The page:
Substance Abuse Doesn’t Make You Creative

            This blog post is going to be kind of heavy but I’m going to do my best to be honest. We’re going to do some “real talk” here. I write these posts month in advance. Right now I’m in quarantine due to the covid-19 pandemic. I am safe but I am trying to keep everyone else safe too by taking myself out of the equation.

            During quarantine many of us have had to look our inner demons in the eyes. Self isolation is a bad habit we try to avoid. Humans are pack animals. We rely on each other. Right now we are all bored, we are all scared, and we are all looking for ways to comfort ourselves. I can’t see the future. I don’t know what’s going on in August. I do know that plenty of people are drinking and smoking more because we can. I know I built a wind chime on my lawn at 11am with a beer because I could. I wouldn’t be surprised if come August many of us were struggling with addition.

            I want to tell you something creatives don’t tell each other enough: Your addiction doesn’t make your more creative. Smoking cigarettes doesn’t make you an artist. Drinking whiskey doesn’t make you a writer. Anything that makes you feel altered isn’t where your creativity comes from. It’s in you. I’m sticking to legal substances. You know where you sit. I certainly am not saying that people who struggle with substance abuse are bad people. We are all just people. Even food can be a weapon. I’m telling you: This does not define you.

            And for those who haven’t danced with the devil: No. No, “pulling a Hemingway” (getting slobbering drunk and then writing until you wake up and it’s morning) will not help your create quality material. Sometimes not even a quantity of material. It’s not worth it. It’s just fun.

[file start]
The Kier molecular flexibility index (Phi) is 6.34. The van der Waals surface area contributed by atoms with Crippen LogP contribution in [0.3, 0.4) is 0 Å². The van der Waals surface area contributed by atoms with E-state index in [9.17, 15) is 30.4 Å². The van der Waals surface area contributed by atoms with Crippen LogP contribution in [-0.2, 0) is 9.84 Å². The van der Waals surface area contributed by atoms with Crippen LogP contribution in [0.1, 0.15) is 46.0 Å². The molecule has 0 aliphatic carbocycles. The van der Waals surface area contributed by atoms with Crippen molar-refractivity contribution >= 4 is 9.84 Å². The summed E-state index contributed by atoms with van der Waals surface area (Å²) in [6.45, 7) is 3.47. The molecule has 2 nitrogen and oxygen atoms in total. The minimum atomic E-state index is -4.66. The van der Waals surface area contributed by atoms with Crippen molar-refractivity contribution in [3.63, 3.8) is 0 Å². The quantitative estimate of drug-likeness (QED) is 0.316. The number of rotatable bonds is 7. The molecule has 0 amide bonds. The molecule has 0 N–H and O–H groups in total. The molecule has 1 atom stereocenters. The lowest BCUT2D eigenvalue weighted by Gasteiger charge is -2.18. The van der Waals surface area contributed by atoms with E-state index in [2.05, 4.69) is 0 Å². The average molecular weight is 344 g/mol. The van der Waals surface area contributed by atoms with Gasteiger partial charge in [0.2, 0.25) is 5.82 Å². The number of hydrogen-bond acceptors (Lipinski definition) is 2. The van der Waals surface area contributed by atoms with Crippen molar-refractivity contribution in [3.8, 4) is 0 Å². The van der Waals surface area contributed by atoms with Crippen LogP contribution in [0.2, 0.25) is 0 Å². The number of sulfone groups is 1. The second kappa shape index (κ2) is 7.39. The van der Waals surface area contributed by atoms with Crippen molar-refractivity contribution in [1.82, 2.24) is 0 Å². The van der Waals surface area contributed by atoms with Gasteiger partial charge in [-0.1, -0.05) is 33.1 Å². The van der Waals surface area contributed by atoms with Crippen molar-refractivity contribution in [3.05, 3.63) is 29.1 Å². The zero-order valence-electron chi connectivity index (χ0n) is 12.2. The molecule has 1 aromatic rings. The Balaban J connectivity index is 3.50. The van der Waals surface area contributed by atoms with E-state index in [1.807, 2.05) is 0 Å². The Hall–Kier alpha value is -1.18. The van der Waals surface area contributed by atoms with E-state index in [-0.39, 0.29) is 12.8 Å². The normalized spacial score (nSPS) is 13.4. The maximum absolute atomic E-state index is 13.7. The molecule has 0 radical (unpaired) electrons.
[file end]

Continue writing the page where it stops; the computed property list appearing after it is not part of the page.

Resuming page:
To summarize: What you should take away is that you don’t need it to be creative. Whatever it is. The creativity is inside of you. It always was. The addiction of your choice won’t make you a better writer. Continuing to create will. All things in moderation.

Join me next month for Find What Motivates You

Emergency Blog Post

This not the usually monthly blog post. This is a special bonus one. An emergency one.


Kids, we are in the middle of a global pandemic. For those of you vaguely aware of the passage of time, it is May! I wanted to tell you: You have my permission not to be productive. 


This crap is depressing. We’re engaging in behaviors we’ve trained ourselves not to. Self isolation, staying home and not going out, covering half of our faces when we go out, staying six feet away from other humans when we definitely know we’re supposed to be touched! Or at least we’re worth standing a foot away from to have a conversation.


Not only that, but our workplaces, our favorite restaurants, our favorite shops downtown are in danger. And if we touch our faces at the grocery store Grandma will get the plague. Last but not least, if we’re lucky enough to be quarantined with someone we love we are certainly… Begging for space. 


I am so proud of you for bearing it all. You’re hanging in there. You’re staying tough. Whether you’re essential or not. Whether you’ve been laid off, or you’re gutting your PTO. Whether you’re working, or not. I am proud of you.


You absolutely have my permission to take a break and not make something cool. I saw this image 

in my feed. Unfortunately, I do not have information about the artist.


The bloody world is on fire! You don’t have to do anything more than survive! If making a book is going to overwhelm you don’t do it! If making a book is going to provide you with solace and escapism, then by all means: write the damn book! 


This is not the perfect time to write! The perfect time to write is waking up out of a dead sleep at 3am, next to your lover, and you shout “I’ve got it!” And you proceed to tell them “You are my muse.” As they stand over you, you, scribbling words in your mother tongue on some scratch paper that wasn’t important until now, and they think Wow, what a magnificent human being.


Art needs life to sustain itself. This is a weird and frightening time. One where we’re just supposed to sit in our houses and wait for the boogie man to go away. This isn’t easy and it certainly isn’t fun! It’s okay if you don’t feel like making an entire book. You have my permission to rest.